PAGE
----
We need our space

Now it finally comes out — suburbia’s terrible secret:

Forget hot tubs beckoning sybaritic adults, garages brimming with impressive cars and families frolicking on verdant lawns. From their clutter-strewn garages to their mostly lovely but abandoned yards, busy Southern California parents who own their homes rarely use residential outdoor spaces for the purposes for which they were designed, said a UCLA anthropologist who participated an in-depth study of how the average dual-income family really lives in Los Angeles.

“Middle class families in Southern California don’t live the way you might expect,” said Jeanne Arnold, an anthropologist with UCLA’s Center for the Everyday Lives of Families and a UCLA professor of anthropology. “Most parents in dual-income families never spend leisure time in their yards, their children play outside much less than expected and most cars can’t fit in garages because they’re too full of clutter from the house.”

I’m reminded of the films of Steven Spielberg, which initially treated suburbia with great realism — remember Richard Dreyfuss’ awesomely cluttered family home in Close Encounters of the Third Kind? (“Toby, you are close to death!”) But soon his films degenerated into a cleaner, more sterile and more molded vision of suburbia in E.T. and Poltergeist, where the clutter was just mainly identifiable (product-placed?) children’s toys.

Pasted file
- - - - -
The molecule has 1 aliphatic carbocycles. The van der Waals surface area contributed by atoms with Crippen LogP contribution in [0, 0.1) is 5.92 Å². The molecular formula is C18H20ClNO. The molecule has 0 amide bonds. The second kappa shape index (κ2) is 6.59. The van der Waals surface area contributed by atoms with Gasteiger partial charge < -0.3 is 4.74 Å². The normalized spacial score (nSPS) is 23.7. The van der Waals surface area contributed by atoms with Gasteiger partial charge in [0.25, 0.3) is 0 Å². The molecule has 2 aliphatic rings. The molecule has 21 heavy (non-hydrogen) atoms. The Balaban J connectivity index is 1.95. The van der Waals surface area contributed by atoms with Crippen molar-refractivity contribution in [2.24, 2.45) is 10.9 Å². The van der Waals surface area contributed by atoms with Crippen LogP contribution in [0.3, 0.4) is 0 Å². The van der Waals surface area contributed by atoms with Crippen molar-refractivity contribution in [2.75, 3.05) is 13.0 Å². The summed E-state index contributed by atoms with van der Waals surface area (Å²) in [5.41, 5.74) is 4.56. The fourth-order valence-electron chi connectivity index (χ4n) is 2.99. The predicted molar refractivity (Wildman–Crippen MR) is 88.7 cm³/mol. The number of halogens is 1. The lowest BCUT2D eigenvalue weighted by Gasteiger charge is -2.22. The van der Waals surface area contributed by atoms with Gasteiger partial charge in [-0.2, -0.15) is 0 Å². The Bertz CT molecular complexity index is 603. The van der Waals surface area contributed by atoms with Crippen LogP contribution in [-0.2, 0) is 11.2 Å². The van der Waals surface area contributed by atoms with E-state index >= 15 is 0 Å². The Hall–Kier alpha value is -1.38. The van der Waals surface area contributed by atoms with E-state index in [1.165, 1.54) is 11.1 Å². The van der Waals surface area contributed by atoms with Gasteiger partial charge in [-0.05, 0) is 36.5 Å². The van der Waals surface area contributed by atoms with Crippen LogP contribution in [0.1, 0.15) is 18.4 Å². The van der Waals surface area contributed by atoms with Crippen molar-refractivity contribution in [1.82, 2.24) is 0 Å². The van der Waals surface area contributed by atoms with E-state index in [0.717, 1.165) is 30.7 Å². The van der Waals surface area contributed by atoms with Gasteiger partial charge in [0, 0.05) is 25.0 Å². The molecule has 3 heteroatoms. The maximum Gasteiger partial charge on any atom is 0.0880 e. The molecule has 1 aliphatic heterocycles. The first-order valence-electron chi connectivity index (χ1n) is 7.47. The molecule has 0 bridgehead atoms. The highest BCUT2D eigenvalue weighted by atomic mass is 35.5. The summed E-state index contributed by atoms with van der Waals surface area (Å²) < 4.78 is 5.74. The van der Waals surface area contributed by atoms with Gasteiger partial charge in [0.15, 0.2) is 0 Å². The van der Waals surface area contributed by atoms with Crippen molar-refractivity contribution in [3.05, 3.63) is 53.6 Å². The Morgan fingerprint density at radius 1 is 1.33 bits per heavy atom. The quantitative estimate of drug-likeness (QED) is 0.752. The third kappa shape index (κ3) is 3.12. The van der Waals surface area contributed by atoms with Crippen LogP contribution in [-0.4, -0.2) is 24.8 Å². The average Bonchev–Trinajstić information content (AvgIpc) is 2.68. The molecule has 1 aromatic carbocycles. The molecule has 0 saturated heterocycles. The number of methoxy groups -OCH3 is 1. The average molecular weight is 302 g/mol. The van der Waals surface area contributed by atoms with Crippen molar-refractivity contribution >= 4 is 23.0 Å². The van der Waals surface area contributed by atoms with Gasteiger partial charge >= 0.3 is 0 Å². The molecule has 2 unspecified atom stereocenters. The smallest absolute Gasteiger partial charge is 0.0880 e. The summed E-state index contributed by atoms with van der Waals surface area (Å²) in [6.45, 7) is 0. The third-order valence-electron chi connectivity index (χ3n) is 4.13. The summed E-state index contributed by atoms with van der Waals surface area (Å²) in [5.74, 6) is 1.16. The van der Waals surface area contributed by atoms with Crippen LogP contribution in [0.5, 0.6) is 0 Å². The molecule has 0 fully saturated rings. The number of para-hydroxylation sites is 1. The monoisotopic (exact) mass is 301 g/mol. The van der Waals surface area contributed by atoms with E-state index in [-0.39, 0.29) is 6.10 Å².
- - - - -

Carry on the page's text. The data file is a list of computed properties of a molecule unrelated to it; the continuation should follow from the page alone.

Adults were barely recorded in their backyards during the observed times, and when they did step through their backdoors, they did chores. In fact, 13 of the 24 families – or slightly more than half – did not spend any leisure time at all in the backyard during the four days of observation. This finding included both parents and children. Interestingly, researcher logged little or no use of the priciest improvements (pools, play sets, and formal decks and patio spaces).

So, those would be the larger, more expensive homes that everyone just had to have (even if they couldn’t afford them without wonky loans)…